Home Equity Loans 101

Helping Americans achieve financial independence through better access to capital!

Here at PayPath, we are always looking for new ways to stay ahead of the game! Recently, we stumbled across a new company with an interesting model that has revolutionized the process of obtaining home equity loans.

If you have been down this road before, you know exactly how nerve-wracking the process can be and how long it can take to complete. So before you make any major, life-changing decisions, take 5 minutes to check out Button Finance and what they have to offer.

What Is Button Finance?

Button Finance, an innovative New York-based Fintech, launched its first product, Button Home Equity Loans. Button enables homeowners to borrow against their home equity through a hassle-free online process that delivers quick decisions and funding in as little as 5 days.

American homeowners have record levels of home equity, and limited avenues to monetize it. Mortgage cash-out refinancings are becoming more difficult, while personal loans are prohibitively expensive. Button Finance lets borrowers tap into their home equity by providing highly competitive and customized interest rates using its state-of-the-art underwriting engine.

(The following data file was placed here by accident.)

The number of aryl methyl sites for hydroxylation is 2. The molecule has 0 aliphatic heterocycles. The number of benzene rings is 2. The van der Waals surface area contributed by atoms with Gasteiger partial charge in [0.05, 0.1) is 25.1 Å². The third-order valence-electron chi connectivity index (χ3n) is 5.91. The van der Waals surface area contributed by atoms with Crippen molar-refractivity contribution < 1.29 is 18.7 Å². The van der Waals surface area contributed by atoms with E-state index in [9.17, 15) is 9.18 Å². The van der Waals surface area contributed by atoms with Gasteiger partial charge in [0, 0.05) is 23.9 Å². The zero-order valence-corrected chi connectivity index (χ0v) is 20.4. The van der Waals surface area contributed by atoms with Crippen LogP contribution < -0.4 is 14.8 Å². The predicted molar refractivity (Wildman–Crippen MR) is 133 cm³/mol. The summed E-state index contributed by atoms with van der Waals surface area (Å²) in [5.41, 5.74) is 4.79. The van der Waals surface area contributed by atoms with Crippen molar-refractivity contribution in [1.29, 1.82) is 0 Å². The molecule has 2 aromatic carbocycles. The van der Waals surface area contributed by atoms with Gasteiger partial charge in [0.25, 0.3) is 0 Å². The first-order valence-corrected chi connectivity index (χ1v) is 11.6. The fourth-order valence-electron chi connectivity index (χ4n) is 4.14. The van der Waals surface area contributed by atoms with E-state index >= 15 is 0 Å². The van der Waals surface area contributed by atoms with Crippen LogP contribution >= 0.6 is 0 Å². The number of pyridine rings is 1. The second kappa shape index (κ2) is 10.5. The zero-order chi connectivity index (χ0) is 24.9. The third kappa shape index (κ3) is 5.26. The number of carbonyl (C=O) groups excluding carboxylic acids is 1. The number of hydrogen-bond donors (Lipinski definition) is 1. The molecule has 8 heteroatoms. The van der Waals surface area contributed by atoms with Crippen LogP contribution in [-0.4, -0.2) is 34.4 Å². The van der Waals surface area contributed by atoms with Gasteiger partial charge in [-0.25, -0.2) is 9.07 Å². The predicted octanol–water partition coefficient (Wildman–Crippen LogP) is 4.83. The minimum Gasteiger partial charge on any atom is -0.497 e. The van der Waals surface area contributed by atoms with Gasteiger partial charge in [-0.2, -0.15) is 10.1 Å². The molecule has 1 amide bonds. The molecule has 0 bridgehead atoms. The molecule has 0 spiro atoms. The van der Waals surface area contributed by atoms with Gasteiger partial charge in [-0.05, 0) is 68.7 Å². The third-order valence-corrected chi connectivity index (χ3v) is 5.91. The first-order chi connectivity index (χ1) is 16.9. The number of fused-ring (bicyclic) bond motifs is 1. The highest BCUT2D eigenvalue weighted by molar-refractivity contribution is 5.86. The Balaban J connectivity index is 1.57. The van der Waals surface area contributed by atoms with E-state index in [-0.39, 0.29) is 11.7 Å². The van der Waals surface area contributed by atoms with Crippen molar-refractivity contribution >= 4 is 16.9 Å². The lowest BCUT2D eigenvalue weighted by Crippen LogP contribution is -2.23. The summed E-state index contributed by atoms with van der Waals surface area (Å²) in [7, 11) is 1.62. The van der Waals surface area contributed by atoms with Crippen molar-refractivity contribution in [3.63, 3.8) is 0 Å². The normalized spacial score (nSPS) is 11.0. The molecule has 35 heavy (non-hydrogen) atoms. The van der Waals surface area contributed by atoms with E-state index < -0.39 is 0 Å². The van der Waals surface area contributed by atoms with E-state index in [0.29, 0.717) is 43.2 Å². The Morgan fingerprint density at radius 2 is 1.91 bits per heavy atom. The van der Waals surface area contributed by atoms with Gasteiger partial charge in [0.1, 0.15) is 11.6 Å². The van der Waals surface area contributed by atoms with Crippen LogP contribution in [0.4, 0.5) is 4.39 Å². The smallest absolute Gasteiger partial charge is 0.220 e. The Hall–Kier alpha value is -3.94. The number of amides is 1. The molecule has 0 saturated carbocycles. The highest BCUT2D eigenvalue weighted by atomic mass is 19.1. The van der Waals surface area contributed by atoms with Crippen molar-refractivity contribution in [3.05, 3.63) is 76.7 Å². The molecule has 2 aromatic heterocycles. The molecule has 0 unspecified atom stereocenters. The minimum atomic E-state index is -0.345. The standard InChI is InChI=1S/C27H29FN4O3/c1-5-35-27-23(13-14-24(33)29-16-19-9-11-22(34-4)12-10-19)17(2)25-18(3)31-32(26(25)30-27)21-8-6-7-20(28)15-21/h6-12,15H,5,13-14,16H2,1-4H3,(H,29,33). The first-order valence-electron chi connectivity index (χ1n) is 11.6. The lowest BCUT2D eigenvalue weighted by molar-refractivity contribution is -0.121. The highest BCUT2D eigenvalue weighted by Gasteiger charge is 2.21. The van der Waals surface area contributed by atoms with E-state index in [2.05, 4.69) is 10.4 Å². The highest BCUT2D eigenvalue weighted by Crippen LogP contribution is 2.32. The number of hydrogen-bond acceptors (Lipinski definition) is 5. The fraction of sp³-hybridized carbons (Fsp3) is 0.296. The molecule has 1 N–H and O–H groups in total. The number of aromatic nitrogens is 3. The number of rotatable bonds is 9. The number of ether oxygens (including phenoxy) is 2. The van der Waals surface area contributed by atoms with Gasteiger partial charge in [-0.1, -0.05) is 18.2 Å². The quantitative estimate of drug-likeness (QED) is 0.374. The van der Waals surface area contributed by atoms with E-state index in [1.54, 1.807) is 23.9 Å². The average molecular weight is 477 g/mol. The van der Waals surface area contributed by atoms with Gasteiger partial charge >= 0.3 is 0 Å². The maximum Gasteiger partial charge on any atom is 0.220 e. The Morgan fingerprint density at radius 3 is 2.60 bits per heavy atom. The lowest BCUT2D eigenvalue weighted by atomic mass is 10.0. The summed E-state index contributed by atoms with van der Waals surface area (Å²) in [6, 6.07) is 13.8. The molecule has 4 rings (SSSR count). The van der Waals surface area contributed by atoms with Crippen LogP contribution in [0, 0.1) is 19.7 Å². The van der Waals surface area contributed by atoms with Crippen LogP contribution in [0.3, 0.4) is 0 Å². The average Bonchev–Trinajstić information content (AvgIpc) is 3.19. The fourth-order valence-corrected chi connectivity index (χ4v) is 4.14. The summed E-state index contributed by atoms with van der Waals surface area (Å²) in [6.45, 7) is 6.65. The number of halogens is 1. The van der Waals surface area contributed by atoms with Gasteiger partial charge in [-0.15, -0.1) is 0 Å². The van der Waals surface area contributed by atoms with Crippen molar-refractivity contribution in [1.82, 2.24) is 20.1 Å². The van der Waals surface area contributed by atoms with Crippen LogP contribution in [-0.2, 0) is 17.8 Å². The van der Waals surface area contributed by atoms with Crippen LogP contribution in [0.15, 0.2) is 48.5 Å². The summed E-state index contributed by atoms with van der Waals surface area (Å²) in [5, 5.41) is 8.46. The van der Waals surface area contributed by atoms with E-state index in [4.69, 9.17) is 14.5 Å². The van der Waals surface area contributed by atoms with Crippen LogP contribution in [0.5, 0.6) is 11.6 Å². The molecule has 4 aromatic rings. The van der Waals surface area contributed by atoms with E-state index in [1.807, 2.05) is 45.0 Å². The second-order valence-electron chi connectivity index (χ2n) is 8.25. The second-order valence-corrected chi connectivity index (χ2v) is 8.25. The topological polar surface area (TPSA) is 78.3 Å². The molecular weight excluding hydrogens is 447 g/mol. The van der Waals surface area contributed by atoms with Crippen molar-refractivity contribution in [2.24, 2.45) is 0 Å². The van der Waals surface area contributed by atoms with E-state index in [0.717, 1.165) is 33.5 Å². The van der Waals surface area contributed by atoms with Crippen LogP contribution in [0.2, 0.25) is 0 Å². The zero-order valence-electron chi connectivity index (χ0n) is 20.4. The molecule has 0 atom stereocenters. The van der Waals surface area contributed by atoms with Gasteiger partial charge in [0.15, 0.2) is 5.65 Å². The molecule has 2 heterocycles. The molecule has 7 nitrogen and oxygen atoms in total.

"Americans have a debt problem, and frequently resort to high-cost borrowing options like credit cards and personal loans", said Jason Harris, CEO of Button Finance. "Button's Home Equity Loans will empower borrowers to harness the value of their home equity to pay down high-interest debt, or to make value-enhancing renovations to their homes."

How Does It Work?

Button Finance's class-leading technology eliminates many of the frustrations associated with a typical mortgage application. With a paperless application and digital document delivery, Button Finance has streamlined the mortgage application and underwriting process. A dedicated customer service team helps borrowers close their loans in record time.

Adam Nagin, a partner at the mortgage financing and debt acquisition company L&L Capital Partners, noted how Button Finance's customer support team helped him secure an SBA loan. "Button Finance's team guided us through the PPP application process and found me a lender when nobody was picking up the phone, I'm excited about their new home equity product and expect big things from their team."

Check out Button Finance today to see if it is the answer you have been looking for!

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The Federal Reserve sets the guardrails for the federal funds rate, and through that helps control the money supply for the nation.

When you take out a loan for a car, charge something to your credit card, or get a personal line of credit, there is going to be an interest rate that applies to your loan.

A lot of different factors go into what you will be charged, including your own personal credit score. But even those with flawless credit still see a minimum charge that they can't get around. That all goes back to the Federal Funds Rate.